I work in the area of industrial power, which is not really a high-tech area. Obviously personal computers have changed things quite a bit. We are able to run our calculations on much higher-tech, user-friendly programs rather than by hand or the cumbersome computer mainframes of the past. These programs can model multiple scenarios and allow us to change parameters quite easily to study how the systems will respond

Who has mentored you in your engineering profession, and what have you taken away from this relationship?

I really don’t have one particular mentor, but there have been several folks over the years I have looked up to. Some are technical mentors and some are professional mentors and some are even work/life balance mentors. To narrow that down to one person would be difficult.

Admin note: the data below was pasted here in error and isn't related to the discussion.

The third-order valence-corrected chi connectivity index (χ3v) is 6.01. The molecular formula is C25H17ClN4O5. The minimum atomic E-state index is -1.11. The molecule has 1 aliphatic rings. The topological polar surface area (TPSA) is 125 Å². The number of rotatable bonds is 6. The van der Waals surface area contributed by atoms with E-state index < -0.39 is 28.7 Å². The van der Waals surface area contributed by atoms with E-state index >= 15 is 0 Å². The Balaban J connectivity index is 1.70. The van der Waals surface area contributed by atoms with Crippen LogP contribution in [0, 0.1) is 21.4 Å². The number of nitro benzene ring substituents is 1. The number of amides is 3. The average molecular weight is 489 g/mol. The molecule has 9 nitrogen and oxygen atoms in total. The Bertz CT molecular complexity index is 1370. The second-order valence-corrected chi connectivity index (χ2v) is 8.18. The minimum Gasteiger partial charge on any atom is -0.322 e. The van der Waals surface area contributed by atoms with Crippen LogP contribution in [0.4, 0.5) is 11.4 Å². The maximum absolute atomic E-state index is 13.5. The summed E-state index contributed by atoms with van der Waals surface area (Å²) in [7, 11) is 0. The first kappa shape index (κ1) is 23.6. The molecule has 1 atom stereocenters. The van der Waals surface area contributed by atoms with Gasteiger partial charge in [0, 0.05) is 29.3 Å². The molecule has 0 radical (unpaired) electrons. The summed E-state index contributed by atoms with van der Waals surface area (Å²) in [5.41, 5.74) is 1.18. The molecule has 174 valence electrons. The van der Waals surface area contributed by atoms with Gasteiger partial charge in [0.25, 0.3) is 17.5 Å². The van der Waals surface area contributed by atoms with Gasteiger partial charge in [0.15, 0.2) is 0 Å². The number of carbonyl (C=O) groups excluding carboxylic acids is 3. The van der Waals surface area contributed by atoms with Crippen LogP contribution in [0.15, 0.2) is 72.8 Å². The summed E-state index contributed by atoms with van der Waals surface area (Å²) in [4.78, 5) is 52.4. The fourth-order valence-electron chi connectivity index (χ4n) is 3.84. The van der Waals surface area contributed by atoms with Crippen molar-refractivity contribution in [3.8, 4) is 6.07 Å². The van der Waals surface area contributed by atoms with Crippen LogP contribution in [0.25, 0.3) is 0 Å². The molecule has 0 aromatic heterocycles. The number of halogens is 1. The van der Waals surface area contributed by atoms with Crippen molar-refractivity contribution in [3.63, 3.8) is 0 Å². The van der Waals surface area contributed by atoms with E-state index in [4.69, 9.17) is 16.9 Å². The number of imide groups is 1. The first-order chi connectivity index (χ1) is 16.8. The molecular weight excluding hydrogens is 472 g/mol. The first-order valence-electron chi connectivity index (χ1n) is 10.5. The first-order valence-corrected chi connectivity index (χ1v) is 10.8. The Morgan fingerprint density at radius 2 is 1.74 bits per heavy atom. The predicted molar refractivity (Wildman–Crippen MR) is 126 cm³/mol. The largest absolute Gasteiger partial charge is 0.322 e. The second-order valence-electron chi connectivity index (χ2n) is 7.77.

What do you think electrical systems of the future will be like from an engineering perspective?

I think we will be focusing on green power more in the future, which will promote development in the areas of power storage and renewable energies (wind, solar, etc.). These technologies are developing, but they are not truly cost-effective as of yet.

How would your coworkers or clients describe you?

My coworkers would probably describe me as fun. I like to have a good time at work. We spend so much of our time at work and with our coworkers that we have to make it a place we enjoy.

How is engineering like a triathlon?